The woman pauses for a long moment. Over the past several months, so many people have seen her naked body—the doctors, the nurses, the lab techs—but to them, it is only one misbehaving body out of many misbehaving bodies, the casing for a problem to be solved. They treat her as if she is an anatomical model, one of their classroom dummies. They mark up her flesh with dotted lines: cut here.
Her husband sees her body, too, of course: when she is changing, the few times they’ve been able to make love. When her shoulder hurts, he helps her in the bath, but he looks away when it is time to soap her chest. He acts like he is not looking away, but she can tell that he is, can feel him flinch as the sponge meets her sternum.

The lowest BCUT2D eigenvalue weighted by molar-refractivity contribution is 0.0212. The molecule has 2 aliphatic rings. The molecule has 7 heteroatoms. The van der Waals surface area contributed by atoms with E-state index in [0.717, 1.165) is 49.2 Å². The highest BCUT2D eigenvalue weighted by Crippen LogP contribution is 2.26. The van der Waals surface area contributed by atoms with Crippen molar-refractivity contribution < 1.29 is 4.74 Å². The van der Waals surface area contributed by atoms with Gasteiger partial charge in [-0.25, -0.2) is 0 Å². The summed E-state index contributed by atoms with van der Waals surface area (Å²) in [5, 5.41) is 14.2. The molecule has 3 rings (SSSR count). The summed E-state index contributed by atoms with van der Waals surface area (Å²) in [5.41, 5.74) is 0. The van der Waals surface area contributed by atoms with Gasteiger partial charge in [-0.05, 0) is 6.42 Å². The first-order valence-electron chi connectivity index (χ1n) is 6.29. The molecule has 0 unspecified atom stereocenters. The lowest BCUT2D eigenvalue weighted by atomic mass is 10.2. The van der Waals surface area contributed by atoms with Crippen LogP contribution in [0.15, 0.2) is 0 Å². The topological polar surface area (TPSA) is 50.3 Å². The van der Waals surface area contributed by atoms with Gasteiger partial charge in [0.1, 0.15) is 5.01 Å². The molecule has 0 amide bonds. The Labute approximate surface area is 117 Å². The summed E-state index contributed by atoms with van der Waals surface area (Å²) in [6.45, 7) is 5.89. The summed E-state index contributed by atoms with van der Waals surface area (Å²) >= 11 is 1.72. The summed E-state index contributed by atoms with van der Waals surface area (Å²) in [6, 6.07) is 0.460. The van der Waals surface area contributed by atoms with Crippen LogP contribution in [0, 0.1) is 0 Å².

She wishes her husband would talk to her like this voice, this voice that wants so badly to see her naked form. She wishes her husband would grab her, like he did in the old days and kiss her all over, his lips on her flesh, on places that no other lips had ever touched: her hip, her butt cheek, behind her knee.
Now, he is afraid that if he kisses those places, he will break them, that if he touches her, she will shatter.
She looks again at the mannequin’s face in the mirror then nods and puts down the wig. She unbuttons her shirt, sloughing it off her bony shoulders and letting it drop to the ground. Her chest is covered by a cream cotton bra, no wires, the kind she remembers begging her mother to buy her when she was eleven and her breasts were only starting to come in.
Keep going, the voice says. Please.